Walk and Talk


Every walk has an element of cool freshness, a story untold and nature’s bountiful offerings in the most surprising manner. And when you have some company for walk, it’s like Sone pe Suhaaga!

Remember, walk and talk go hand in hand to boost energy levels, improve immune system and rejuvenate the pulsating heart. If you don’t agree with me, go take a walk!

Try for yourself and check it out. The only prerequisite is that you must have a friend to walk along. A penny for your thought!

My neighborhood friend Renu calls me every evening to ask, “Are you coming for a walk?”

“Yes, of course we will meet at 8pm,” I reply enthusiastically.

And we start our walk with happy gaiety.

Every new bend leads us to a new lane and so does the flavour of our talks.

During one such walks, on reaching the corner bend, we crossed the cremation gate and walked along the road that had Jain temple in the middle of neat rows of houses on the right and the entire stretch of M-Block park on the left.

Keeping up the pace along the boundary of the park, I noticed a spark and cried aloud, “Renu, look! Something is shining over there.”

Taking a closer look I shouted again, “See, someone has lit a diya in the hollow of the peepal tree!”

Both of us kept looking at this simple yet divine view. The light had spread its halo around the tree. It looked serene and pious.

“What day is it today?” I asked Renu on impulse.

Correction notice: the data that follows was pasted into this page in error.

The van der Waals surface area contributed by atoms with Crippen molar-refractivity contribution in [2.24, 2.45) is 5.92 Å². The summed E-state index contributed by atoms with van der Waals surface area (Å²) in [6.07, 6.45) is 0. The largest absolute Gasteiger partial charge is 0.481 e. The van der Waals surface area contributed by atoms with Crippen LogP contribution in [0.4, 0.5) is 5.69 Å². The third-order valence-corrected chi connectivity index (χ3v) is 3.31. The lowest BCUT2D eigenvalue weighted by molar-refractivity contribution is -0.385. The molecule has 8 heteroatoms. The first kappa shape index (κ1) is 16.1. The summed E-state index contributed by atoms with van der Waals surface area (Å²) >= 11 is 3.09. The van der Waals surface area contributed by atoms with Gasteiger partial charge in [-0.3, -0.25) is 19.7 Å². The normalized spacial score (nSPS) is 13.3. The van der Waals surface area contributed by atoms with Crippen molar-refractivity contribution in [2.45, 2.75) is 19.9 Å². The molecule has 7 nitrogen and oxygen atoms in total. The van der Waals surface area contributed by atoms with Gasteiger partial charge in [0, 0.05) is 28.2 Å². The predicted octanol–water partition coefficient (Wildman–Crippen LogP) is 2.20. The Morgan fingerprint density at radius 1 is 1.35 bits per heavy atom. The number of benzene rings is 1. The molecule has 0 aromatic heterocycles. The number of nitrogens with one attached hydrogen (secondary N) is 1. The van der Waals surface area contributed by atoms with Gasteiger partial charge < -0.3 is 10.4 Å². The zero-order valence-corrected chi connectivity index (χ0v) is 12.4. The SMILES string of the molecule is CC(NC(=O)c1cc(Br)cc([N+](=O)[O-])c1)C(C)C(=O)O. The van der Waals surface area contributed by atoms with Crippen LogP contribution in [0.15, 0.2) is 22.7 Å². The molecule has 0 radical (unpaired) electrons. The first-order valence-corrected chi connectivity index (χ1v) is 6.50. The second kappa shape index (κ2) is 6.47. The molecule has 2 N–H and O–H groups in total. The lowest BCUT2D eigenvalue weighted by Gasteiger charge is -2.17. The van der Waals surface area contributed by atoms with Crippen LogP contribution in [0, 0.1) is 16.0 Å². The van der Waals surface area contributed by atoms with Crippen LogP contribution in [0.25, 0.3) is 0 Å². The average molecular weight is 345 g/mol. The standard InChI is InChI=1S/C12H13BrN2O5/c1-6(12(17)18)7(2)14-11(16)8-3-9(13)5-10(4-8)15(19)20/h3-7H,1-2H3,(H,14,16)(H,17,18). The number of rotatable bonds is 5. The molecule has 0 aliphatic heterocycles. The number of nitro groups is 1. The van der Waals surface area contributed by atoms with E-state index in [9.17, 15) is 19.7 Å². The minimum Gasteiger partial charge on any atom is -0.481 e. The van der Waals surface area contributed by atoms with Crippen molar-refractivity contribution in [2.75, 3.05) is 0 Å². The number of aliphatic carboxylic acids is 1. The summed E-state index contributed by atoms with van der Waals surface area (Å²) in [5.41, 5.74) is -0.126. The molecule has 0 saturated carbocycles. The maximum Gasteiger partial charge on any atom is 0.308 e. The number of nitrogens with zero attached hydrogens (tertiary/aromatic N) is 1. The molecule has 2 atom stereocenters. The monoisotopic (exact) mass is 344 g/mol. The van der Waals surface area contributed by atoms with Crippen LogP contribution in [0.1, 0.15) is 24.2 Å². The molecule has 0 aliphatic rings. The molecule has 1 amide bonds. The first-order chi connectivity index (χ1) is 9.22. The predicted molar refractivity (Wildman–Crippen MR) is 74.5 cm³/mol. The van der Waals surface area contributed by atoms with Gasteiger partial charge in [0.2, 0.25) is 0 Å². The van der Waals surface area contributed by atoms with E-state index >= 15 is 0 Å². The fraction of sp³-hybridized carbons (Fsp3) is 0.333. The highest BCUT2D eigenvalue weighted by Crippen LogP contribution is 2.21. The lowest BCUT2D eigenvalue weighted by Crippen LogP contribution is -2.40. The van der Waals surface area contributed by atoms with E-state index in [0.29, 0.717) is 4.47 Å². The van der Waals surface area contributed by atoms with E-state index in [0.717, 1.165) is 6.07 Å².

“Saturday,” she replied.

“No wonder! People light a diya under the peepal tree on this day,” I said.

“Why?” enquired Renu as we resumed our walk and of course, our talk.

“The peepal tree is revered in Hinduism and many mythical tales are related to it. Not only this,” I continued, “it is believed that the peepal tree represents the trinity of Hinduism. The roots represent Lord Brahma, the trunk, Lord Vishnu and the leaves, Lord Shiva. Many believe that Hindu Gods hold their council under this tree,” I elucidated.

“Really? I didn’t know this,” Renu admitted.

“There are two short stories attached to the lighting of diya under the peepal tree,” I added.

“Which ones?” asked Renu.

“Devi Lakshmi had a sister called Kulakshmi. She was known to live in misery and bring bad luck; that’s why she was also called daridra (the one who lives in poverty). She lived under the peepal tree in darkness and misery. God Vishnu and Goddess Lakshmi visited her every Saturday and brought her some gifts. To welcome her sister, Kulakshmi would light a diya. Believing this myth, people light a diya every Saturday under the peepal tree so that it may bring them wealth and good luck.”

“Wow! I didn’t know that. This is quite interesting,” Renu quipped.

“Not only this, there is another story attached to it,” I said smilingly.

“Yet another story! Which one?” exclaimed Renu.

“It is given in the Puranas that once, demons defeated gods and goddesses and Lord Vishnu took refuge in the peepal tree,” I stated.

Renu had a good laugh.

“There is no end to our mythologies,” she added.

“What I know about the peepal tree is that Gautam Buddha got enlightenment under this tree and it is also called the Bodhi Tree. Also it releases oxygen even at night,” she explained.

“Yes, very correct.” I nodded.

Our walk had finished by now and so had our talk.

Bidding goodnight to each other, I climbed the stairs of my house as she stepped hers, with the hope to resume our walk the next day.

Kiren Babal